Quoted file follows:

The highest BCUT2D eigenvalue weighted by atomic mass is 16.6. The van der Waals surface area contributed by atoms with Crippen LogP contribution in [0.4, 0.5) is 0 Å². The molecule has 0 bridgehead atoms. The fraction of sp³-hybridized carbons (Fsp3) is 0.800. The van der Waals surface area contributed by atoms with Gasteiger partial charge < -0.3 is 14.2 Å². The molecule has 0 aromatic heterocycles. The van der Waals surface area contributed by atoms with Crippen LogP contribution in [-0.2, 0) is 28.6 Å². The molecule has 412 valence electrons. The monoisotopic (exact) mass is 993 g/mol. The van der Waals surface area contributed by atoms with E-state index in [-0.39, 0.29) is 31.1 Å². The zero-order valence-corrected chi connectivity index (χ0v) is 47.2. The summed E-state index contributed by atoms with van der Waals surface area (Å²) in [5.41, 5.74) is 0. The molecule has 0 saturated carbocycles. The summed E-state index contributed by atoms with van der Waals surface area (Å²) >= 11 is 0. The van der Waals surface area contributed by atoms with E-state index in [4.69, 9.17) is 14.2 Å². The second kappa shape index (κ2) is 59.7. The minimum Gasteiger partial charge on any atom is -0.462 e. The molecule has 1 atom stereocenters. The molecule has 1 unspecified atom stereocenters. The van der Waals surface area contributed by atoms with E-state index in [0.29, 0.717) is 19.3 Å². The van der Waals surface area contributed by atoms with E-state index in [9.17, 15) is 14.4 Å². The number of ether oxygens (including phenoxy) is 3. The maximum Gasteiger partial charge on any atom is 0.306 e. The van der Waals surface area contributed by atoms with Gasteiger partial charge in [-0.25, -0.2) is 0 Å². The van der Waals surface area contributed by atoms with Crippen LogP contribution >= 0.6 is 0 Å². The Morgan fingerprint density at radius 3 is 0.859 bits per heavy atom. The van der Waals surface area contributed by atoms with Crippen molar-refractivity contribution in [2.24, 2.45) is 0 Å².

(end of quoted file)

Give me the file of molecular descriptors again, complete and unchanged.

The highest BCUT2D eigenvalue weighted by atomic mass is 16.6. The van der Waals surface area contributed by atoms with Crippen LogP contribution in [0.4, 0.5) is 0 Å². The molecule has 0 bridgehead atoms. The fraction of sp³-hybridized carbons (Fsp3) is 0.800. The van der Waals surface area contributed by atoms with Gasteiger partial charge < -0.3 is 14.2 Å². The molecule has 0 aromatic heterocycles. The van der Waals surface area contributed by atoms with Crippen LogP contribution in [-0.2, 0) is 28.6 Å². The molecule has 412 valence electrons. The monoisotopic (exact) mass is 993 g/mol. The van der Waals surface area contributed by atoms with E-state index in [-0.39, 0.29) is 31.1 Å². The zero-order valence-corrected chi connectivity index (χ0v) is 47.2. The summed E-state index contributed by atoms with van der Waals surface area (Å²) in [5.41, 5.74) is 0. The molecule has 0 saturated carbocycles. The summed E-state index contributed by atoms with van der Waals surface area (Å²) >= 11 is 0. The van der Waals surface area contributed by atoms with E-state index in [4.69, 9.17) is 14.2 Å². The second kappa shape index (κ2) is 59.7. The minimum Gasteiger partial charge on any atom is -0.462 e. The molecule has 1 atom stereocenters. The molecule has 1 unspecified atom stereocenters. The van der Waals surface area contributed by atoms with E-state index in [0.29, 0.717) is 19.3 Å². The van der Waals surface area contributed by atoms with E-state index in [9.17, 15) is 14.4 Å². The number of ether oxygens (including phenoxy) is 3. The maximum Gasteiger partial charge on any atom is 0.306 e. The van der Waals surface area contributed by atoms with Gasteiger partial charge in [-0.25, -0.2) is 0 Å². The van der Waals surface area contributed by atoms with Crippen LogP contribution >= 0.6 is 0 Å². The Morgan fingerprint density at radius 3 is 0.859 bits per heavy atom. The van der Waals surface area contributed by atoms with Crippen molar-refractivity contribution in [2.24, 2.45) is 0 Å².